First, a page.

In the US: Sundays, 8/7c, CBS In the UK: Not yet acquired
Every so often, one of the major US networks decides to do something Important. I don’t know why – the shows always tank in the ratings, no matter how good they are, as has already happened with The Red Line – but they do. Maybe it’s to make a statement about the kind of network they are or want to be. Maybe it’s to suggest to viewers that they don’t need to take out a cable subscription to watch TV that has meaning beyond simple entertainment.
Whatever the reason, they do.
Following on from ABC’s remarkable American Crime, Fox was the last network to try to do something Important, with Shots Fired, in which a black cop shoots an unarmed white guy. Nearly a year later, we now have CBS’s The Red Line, which flips the scenario to something more familiar.
The Red Line
Created by playwright Caitlin Parrish and frequent collaborator Erica Weiss and produced by Wunderkinder Greg Berlanti and Ava DuVernay, The Red Line follows three separate groups of people following a fatal shooting by a white Chicago cop of an unarmed black man (Corey Reynolds).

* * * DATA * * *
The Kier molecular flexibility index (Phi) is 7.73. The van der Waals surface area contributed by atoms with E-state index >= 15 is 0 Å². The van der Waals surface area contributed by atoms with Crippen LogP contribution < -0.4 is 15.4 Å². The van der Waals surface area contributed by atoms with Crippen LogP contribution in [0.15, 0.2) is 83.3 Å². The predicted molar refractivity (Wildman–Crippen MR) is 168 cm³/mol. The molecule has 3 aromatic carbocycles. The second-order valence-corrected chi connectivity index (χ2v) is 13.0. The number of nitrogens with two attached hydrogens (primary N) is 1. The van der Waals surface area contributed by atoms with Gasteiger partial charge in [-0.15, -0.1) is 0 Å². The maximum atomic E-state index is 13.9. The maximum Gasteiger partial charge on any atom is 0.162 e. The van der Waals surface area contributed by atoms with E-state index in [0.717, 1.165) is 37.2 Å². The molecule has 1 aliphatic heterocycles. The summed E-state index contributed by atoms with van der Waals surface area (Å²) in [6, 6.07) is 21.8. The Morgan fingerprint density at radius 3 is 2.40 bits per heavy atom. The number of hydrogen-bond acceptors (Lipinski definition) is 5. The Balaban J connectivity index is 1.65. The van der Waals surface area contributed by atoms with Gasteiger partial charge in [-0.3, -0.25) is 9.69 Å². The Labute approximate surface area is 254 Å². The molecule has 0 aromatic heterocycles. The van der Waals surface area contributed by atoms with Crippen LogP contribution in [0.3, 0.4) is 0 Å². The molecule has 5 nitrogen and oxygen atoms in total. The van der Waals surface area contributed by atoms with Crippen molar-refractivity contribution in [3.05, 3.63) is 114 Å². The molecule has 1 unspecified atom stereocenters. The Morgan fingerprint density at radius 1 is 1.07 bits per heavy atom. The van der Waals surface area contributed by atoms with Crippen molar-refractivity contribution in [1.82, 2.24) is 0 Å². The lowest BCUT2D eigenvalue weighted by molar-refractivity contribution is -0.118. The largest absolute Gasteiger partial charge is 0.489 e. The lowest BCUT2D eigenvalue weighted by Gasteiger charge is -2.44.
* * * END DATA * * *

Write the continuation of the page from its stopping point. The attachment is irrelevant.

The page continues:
The first group are Reynolds’ husband, Noah Wyle (ER, The Librarian, Falling Skies), and their adopted daughter Aliyah Royale; the second is the cop who shot Reynolds (Shameless US‘s Noel Fisher) and his co-workers; and the third is Royale’s real mother (Emayatzy Corinealdi) – a rising politician who gave Royale away when she was just a teenager – and her husband (The Musketeers‘ Howard Charles).
Six months after the shooting, Wyle and Royale are still trying to adjust to life without Reynolds and want justice from the system. Fisher, meanwhile, is devastated by the tragedy but thinks he did everything right. Corinedaldi, meanwhile, wants to change the system, particularly the training of police officers, and thinks she’s the person to do it.